#1089 – Escaping the Nazis on the Kindertransport by Emma Carlson Berne

9781515745464_34ecd Escaping the Nazis on the Kindertransport
Series: Encounter: Narrative Nonfiction Stories
Written by Emma Carlson Berne
Capstone Press  2/01/2017
112 pages     Ages 8—12

“You’re five years old. You’re on a train with a group of other children. You’ve said goodbye to your parents and are traveling to a new country. You may never see your parents, or your native land, again. This was the experience of 10,000 children who escaped the Nazis on the Kindertransport. Memoir pieces, poems, photographs, and other primary sources tell the tales of seven of these children. The experiences of these young refugees shed light on how it felt to lose one’s home and family in World War II, and how it might feel for today’s refugees.” [BACK COVER]

[WC 342]
Berne relates the story of seven children (five boys, two girls), who left Germany and Australia between 1938 and 1940 for the safety of Great Britain.

It all began on a night referred to as Kristallnacht—The Night of the Broken Glass. Loyalists to Hitler smashed the windows of 7000 Jewish businesses in Germany and Austria, hurting and sometimes killing men and boys—Jewish men and boys—even more were arrested and sent to concentration camps. Aid organizations began asking Great Britain to accept refugee children. The country agreed to accept those under age 17, who traveled alone, and, once they were out of danger, left England. The seven children in this book fled aboard a Kindertransport to England by ship, plane, or train.
9781515745464_1_70815Given the subject matter, Berne did an excellent job gearing the language toward middle grade kids. Berne used memoirs, photographs, and interviews. The most poignant words (in italics) come from the survivors, as they recount their lives before and after the kindertransport. These heartfelt stories give readers a viewpoint not often seen in history—that of a child. The seven children ranged in age from five to fourteen. One young boy carried his yellow teddy bear, another child gripped a rabbit’s foot; objects from home, too precious to leave behind.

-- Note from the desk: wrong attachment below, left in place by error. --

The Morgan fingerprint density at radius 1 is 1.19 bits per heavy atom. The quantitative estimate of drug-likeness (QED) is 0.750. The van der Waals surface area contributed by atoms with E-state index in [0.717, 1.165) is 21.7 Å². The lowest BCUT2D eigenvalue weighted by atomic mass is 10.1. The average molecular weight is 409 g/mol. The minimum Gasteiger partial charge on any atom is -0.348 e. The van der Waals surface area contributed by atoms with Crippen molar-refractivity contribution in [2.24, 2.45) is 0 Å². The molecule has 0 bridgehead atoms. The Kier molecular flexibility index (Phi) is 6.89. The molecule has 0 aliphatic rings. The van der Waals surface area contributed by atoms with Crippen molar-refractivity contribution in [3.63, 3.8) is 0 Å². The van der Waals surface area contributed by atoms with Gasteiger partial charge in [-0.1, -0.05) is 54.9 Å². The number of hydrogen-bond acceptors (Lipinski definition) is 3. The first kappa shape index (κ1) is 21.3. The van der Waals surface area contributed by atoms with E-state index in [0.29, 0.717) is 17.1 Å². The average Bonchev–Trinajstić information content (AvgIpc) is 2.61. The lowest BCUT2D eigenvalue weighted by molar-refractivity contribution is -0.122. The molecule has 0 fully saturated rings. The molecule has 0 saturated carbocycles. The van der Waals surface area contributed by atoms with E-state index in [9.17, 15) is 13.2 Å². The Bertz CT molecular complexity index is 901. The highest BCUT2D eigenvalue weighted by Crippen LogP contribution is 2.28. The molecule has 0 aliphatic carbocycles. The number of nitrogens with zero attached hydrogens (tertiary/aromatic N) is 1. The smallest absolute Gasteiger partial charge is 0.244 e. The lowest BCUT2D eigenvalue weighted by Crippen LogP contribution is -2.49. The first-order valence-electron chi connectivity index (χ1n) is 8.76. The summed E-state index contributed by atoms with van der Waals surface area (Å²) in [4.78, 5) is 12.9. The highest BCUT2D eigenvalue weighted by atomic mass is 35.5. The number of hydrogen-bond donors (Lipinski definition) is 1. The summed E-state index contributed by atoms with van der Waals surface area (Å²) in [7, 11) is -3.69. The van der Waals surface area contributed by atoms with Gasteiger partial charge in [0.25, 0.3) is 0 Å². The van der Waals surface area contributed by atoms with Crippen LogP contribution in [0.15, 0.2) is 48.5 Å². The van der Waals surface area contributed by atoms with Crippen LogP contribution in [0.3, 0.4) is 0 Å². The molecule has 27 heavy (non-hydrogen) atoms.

The final chapter recounts each child’s life after the war. Most led long, productive lives. Back matter includes a timeline, glossary, bibliography, and source notes. Teachers will find discussion questions and additional reading.

Reading Escaping the Nazis on the Kindertransport was not difficult, yet it was emotional. Berne does a great job relating the Nazis era. She relates the dangers and the history of the time, then steps aside, allowing the children to tell their own story. One young boy, who had boarded the kindertransport, pressed his face against a window, trying to see his parents. Dad told him to smile. The young boy tried his best to obey. A Nazi soldier, supervising the train, saw the emotional interaction and said to dad, “So young and already a hero.” The kindertransport carried many heros.
dsc_1393bwDuring the Nazis regime, 10,000 children rode a kindertransport. When the war ended, the children and their families were to be reunited. For most, it never happened—their parents had died in the Holocaust. Despite this horrible ending, Escaping the Nazis on the Kindertransport is uplifting more than it is gloomy. Kids who read this nonfiction book will see the resilience these children possessed.

ESCAPING THE NAZIS ON THE KINDERTRANSPORT (ENCOUNTER: NARRATIVE NONFICTION STORIES). Text copyright © 2017 by Emma Carlson Berne. Reproduced by permission of the publisher, Capstone Press, North Mankato, MN.

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Reprinted with permission from ESCAPING THE NAZIS ON THE KINDERTRANSPORT © 2017 by Emma Carlson Berne, Capstone Press, an imprint of Capstone.

Copyright © 2017 by Sue Morris/Kid Lit Reviews. All Rights Reserved

Escaping the Nazis on the Kindertransport
Series: Encounter: Narrative Nonfiction Stories
Written by Emma Carlson Berne
Capstone Press 2/01/2017

2 thoughts on “#1089 – Escaping the Nazis on the Kindertransport by Emma Carlson Berne

  1. This is a tough subject to take on for kids, but it looks like Berne does a good job. It’s important for children today to understand our past and recognize parallels in our present. This will be an important book to remind children of the dark paths of hatred.


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